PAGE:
Staff member
Google maps shows two different walking routes, and the one on the right may be the “higher one” you heard about. The camino is definitely the blue route on the left, because I remember that we did not cross the highway to go into Tres Cantos, but rather stayed on the west side of it.

Another option would be to take the Camino Mendocino, which starts in Guadalajara. That passes through Soto el Real and over to Colmenar. @Nuala walked it this spring, and was apparently the first foreigner to do it. https://www.caminodesantiago.me/com...rid-information-stages-etc.63411/#post-766684

I walked in early May and did not have to wade through knee deep water, but it just depends on snowfall and runoff in springtime.
 

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jsalt

Jill
Camino(s) past & future
Portugués, Francés, LePuy, Rota Vicentina, Norte, Madrid, C2C, Salvador, Primitivo, Aragonés, Inglés
This river WAS impassable – between Alcazaren and Valdestillas. One man walking his dog told me not to try and cross, as the current was very very strong. He explained to me (drawing with his stick in the sand) how to walk out to the road, go across the road bridge, then back onto a sand track to get back to the camino (a very long detour). As I thanked him heartily, and set off back the way I had come to find the track to the road, he said Wait! (I think), and indicated to me to get in his car parked nearby. He then drove me all the way around to the other side of the river.
179FloodedRiver.jpg
 

Doogman

Active Member
Camino(s) past & future
?
I walked the route in mid-April last year, and there were no issues with the arroyos. It obviously could vary from year to year depending on recent rain/snow, but they were not a factor for me. I was pretty much just following yellow arrows and I definitely took the blue route marked on the map in the post above.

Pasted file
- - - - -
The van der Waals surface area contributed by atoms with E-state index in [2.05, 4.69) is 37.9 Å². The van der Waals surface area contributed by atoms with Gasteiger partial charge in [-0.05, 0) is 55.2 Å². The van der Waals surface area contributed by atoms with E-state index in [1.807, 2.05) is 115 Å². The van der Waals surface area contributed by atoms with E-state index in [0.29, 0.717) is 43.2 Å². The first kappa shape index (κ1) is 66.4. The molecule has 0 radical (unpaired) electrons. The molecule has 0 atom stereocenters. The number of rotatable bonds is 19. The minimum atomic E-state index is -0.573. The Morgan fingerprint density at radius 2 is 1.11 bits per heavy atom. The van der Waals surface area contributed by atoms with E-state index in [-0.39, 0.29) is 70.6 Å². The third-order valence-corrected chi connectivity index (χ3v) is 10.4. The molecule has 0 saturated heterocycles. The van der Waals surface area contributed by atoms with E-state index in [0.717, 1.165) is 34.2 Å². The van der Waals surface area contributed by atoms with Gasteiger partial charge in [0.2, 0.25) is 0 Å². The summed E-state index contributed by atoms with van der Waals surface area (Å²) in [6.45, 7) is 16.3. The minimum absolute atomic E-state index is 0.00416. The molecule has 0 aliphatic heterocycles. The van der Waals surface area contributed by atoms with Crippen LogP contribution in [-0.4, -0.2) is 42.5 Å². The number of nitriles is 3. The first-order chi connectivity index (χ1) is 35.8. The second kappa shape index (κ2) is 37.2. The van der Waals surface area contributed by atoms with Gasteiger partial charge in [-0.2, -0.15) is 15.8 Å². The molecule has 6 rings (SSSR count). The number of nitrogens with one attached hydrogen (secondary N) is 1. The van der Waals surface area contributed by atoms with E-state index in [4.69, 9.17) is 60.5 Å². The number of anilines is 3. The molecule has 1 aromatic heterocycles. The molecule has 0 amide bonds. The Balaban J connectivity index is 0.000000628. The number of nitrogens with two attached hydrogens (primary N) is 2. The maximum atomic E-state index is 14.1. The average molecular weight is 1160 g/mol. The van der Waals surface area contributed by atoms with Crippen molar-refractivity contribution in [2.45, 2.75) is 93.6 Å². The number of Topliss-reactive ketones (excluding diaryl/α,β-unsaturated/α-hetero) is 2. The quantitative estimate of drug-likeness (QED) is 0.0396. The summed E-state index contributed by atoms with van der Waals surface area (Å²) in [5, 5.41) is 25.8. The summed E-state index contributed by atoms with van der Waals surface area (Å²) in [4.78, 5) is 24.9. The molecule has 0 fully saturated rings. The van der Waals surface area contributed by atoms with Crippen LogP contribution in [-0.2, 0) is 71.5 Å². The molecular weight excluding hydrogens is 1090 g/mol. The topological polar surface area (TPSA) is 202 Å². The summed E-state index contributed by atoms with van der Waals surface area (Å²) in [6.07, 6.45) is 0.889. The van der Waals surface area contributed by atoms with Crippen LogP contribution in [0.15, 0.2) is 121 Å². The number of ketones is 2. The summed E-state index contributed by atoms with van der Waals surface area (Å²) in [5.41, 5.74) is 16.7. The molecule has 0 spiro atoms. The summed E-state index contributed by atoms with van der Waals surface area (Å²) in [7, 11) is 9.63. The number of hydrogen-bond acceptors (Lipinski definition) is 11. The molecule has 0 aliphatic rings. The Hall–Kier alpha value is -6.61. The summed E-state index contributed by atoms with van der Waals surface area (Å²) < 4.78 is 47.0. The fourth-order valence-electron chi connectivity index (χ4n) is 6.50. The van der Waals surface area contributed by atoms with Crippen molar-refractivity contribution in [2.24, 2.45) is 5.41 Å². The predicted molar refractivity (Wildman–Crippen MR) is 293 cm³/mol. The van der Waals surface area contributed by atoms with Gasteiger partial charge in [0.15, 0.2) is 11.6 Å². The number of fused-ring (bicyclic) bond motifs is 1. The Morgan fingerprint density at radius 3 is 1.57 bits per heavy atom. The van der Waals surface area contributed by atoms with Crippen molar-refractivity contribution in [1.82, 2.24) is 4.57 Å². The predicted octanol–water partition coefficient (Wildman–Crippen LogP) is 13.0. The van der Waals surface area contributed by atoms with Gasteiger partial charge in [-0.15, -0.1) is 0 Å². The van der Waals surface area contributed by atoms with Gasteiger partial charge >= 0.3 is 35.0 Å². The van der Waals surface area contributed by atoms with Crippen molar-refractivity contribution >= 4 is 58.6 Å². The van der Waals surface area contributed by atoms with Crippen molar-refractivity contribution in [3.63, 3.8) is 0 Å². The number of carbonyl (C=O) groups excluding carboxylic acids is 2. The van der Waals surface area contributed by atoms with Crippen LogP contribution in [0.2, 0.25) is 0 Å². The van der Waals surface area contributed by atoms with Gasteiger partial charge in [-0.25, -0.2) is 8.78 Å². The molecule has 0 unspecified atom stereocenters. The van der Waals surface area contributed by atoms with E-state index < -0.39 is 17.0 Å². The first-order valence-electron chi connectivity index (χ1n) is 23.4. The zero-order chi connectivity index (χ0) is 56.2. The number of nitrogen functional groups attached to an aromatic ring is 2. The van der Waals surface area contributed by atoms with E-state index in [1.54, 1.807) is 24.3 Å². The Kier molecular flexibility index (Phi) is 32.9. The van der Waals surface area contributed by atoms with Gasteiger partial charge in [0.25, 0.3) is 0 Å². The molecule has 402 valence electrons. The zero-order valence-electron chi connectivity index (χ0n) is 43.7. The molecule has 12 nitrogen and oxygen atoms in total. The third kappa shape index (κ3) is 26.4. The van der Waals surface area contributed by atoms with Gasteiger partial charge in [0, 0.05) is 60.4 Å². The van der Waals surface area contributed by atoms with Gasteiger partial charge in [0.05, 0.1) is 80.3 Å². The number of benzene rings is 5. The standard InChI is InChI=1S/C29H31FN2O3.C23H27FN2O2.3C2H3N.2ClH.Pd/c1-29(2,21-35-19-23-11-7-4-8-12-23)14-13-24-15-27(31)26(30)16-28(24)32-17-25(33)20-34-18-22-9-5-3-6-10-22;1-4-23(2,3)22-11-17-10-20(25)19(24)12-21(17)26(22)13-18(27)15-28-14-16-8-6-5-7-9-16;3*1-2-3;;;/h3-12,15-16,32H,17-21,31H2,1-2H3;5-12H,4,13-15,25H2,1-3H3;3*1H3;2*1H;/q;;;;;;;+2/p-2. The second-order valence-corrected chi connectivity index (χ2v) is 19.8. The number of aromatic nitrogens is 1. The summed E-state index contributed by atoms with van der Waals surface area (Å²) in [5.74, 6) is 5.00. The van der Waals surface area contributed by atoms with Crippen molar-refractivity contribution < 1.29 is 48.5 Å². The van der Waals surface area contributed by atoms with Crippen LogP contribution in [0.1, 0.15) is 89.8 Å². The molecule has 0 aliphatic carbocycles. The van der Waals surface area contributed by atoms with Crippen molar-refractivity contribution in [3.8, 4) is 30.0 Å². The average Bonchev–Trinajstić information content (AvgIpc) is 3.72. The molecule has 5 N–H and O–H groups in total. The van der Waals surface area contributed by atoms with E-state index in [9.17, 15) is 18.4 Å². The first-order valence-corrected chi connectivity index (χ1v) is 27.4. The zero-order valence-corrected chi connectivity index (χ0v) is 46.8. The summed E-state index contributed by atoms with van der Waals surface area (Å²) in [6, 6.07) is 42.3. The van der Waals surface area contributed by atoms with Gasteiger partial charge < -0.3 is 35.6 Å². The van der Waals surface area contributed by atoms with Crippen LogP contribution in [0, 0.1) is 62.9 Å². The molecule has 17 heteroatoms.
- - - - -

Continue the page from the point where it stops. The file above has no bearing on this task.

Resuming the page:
KinkyOne

Veteran Member
Camino(s) past & future
I'am not perfect, but I'm always myself!!!
In second half of April 2018 there were 7 arroyos to cross. 3 of them without stepping stones and one stone missing in one crossing. They can be quite wide apart but at my 180cm I had no problems using them.

As far as "the higher route" goes I think I know what this is all about. In 2014 I've made a wrong turn because of overturned mojon and after approx.3-4kms I veered off to my right onto a gravel farm track that ascent through the farm and then connects with tarmaced bici path between TC and CV. Described isn't the same as the one on Laurie's map though!!!

Now I walked both so I can compare. The lower one could be a bit flooded in the spring but it is much more friendly to your soles. The higher one has beautiful vistas over CV and Guadarrama Ridge in the back OTOH.
 

OzAnnie

Veteran Member
Camino(s) past & future